June 15, 2019
June 15, 2019
June 19, 2019
The demographic face of the United States is changing in a way never before seen. The year 2035 will see the culmination of three major forces: (1) the last of the Baby Boomers turning 65+ years of age (2030), (2) the cross-over where the number of people 65+ years of age outnumber the youths under the age of 18 (2035), and, (3) the recognition that the primary driver for population growth in the U.S. will be from international migration (2030).
These three major events will take place over the upcoming decade. Each of which, by itself, may appear relatively harmless and unnoticed. Together these three transformative changes paint a forever changing face of the demographics of the U.S. The impact of these three primary drivers of demographic change are already being felt in the faces and diversity ratios in higher education. Colleges and universities are scrambling to accommodate these, still to be fully understood, tectonic shifts.
The new demographic of the United States has had a negative impact on enrollments in higher education. New minority populations are not equally prepared, financially or otherwise, to participate in higher education as the current non-Hispanic White majority population. To this end, 25 years of researched literature materializes into multiple changes currently being implemented by institutions of higher education to accommodate this new minority majority population.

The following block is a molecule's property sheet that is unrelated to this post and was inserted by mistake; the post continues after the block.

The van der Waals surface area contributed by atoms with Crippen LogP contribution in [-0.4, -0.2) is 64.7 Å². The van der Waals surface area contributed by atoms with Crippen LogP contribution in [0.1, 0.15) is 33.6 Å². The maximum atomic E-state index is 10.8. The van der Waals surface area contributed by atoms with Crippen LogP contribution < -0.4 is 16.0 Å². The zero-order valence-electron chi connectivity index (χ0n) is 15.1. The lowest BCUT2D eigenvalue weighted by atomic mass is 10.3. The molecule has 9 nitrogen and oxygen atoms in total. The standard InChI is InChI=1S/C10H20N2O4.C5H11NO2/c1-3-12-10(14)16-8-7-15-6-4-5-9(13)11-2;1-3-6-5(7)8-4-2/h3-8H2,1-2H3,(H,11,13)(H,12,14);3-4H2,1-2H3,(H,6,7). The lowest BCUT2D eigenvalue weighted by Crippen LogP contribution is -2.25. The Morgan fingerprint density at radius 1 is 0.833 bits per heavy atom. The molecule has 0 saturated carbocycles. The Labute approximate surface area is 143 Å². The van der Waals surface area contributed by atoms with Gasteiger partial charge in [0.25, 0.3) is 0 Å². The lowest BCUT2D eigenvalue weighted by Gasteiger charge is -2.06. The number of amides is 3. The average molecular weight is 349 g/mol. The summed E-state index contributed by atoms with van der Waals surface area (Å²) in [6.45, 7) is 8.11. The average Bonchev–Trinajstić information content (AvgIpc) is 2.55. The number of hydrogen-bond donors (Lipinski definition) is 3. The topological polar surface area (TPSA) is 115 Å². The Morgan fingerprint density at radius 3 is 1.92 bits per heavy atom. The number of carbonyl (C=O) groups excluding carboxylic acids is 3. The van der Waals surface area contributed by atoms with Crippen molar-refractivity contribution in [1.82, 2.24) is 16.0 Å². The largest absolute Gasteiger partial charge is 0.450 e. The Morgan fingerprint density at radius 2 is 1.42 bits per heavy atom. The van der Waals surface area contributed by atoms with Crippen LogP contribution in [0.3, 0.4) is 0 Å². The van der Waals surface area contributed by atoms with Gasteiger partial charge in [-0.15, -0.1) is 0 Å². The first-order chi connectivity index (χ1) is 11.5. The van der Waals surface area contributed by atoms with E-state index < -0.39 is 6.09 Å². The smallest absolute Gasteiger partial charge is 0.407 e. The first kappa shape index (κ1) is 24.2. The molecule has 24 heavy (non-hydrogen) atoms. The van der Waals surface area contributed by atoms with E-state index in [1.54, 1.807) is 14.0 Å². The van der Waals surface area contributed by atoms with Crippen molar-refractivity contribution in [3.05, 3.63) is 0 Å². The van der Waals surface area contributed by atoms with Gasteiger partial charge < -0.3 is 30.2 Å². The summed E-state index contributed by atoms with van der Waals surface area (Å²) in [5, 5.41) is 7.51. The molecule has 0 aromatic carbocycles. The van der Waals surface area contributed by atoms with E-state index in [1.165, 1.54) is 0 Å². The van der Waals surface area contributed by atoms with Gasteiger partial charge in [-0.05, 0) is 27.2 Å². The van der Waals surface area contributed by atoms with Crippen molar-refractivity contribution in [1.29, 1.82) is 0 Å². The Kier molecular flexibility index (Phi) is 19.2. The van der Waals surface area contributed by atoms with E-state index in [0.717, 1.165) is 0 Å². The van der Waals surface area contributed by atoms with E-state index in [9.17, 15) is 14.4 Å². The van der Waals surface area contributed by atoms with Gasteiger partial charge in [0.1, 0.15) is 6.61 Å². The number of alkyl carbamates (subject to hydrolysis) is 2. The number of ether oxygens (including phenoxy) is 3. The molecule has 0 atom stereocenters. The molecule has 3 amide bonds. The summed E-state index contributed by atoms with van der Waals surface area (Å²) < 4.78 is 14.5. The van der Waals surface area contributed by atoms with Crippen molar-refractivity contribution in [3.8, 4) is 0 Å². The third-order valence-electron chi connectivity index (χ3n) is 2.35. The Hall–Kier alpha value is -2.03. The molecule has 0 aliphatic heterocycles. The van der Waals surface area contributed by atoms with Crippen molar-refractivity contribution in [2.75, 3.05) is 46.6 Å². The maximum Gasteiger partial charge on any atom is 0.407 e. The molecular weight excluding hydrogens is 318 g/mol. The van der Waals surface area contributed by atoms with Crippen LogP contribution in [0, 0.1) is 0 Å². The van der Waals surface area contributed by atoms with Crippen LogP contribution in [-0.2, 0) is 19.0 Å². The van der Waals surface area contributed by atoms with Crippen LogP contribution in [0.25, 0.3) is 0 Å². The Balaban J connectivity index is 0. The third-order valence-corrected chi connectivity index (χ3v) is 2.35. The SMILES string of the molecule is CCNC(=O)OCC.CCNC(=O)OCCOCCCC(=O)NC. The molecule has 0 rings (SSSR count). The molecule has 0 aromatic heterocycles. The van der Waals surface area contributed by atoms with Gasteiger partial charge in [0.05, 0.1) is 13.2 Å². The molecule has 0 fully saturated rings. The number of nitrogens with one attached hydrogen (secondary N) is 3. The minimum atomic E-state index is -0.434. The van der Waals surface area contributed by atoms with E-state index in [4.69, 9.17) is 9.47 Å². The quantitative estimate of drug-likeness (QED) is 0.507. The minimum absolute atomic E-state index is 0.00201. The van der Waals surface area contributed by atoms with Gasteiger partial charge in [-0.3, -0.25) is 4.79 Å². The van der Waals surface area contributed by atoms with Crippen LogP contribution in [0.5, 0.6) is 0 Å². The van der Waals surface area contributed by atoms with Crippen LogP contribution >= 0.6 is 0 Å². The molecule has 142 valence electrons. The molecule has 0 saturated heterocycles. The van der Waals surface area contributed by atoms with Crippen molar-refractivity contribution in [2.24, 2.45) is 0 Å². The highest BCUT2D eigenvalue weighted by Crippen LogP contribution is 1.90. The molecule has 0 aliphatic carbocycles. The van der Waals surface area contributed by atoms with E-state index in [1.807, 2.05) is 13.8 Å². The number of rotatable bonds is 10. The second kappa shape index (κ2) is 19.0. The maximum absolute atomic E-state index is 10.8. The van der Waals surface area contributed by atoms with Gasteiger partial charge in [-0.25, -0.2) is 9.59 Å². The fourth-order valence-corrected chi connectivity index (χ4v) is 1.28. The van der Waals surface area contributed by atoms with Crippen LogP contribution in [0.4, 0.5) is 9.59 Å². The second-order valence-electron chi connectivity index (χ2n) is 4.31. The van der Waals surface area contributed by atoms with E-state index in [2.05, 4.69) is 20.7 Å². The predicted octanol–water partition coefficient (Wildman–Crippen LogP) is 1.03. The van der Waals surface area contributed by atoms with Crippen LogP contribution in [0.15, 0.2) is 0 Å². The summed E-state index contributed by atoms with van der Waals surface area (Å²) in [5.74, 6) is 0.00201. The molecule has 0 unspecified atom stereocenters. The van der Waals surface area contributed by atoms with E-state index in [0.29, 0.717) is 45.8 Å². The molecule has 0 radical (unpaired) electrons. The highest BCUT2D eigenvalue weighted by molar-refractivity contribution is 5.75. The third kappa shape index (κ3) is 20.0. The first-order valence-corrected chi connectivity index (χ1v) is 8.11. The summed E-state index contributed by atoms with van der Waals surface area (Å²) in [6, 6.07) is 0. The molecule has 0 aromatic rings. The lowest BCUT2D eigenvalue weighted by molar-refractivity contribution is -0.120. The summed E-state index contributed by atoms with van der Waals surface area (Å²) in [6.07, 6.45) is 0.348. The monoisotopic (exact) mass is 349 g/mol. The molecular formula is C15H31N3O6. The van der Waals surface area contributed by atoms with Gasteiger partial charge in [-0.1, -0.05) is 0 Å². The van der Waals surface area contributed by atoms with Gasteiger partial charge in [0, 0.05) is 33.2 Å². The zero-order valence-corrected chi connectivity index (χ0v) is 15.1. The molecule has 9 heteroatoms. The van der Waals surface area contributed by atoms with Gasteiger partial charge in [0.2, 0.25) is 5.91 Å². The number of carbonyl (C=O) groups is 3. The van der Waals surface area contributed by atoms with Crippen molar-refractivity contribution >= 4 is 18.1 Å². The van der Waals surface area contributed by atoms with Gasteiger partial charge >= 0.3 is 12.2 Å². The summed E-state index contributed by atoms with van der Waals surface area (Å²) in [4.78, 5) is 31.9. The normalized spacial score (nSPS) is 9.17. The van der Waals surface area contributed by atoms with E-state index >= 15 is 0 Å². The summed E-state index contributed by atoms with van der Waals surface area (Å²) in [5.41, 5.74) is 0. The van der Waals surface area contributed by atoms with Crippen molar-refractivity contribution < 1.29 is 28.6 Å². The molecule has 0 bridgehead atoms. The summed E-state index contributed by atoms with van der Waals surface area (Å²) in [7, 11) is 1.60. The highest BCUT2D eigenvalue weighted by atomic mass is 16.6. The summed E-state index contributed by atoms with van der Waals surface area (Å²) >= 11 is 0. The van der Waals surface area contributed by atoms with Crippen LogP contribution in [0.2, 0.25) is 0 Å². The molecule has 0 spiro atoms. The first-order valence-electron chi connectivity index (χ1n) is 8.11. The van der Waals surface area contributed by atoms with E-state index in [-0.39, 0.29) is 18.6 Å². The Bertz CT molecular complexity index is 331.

This paper, while addressing the changing nature of higher education, deals explicitly with the greater cultural implications of these many demographic changes and their impact on higher education. This paper addresses the basic subconscious and unconscious qualitative behavioral characteristics at the root of major decisions. It looks at the decision process itself and how the process errors on the side of an often times referred to term in higher education - “collegiality”. This paper lays a foundation for making better, more informed decisions on inclusivity in higher education.
In the final analysis, this paper recognizes the many potential, highly charged and emotional implications of changing demographics. It concludes with potential solutions for culturally adjusting to this new American demographic reality.
Springer, M. L., & Newton, K. A. (2019, June), Transformative Diversity Changes in U.S. Demographics: Recognizing the Cultural Implications in Higher Education Paper presented at 2019 ASEE Annual Conference & Exposition , Tampa, Florida. https://peer.asee.org/33459
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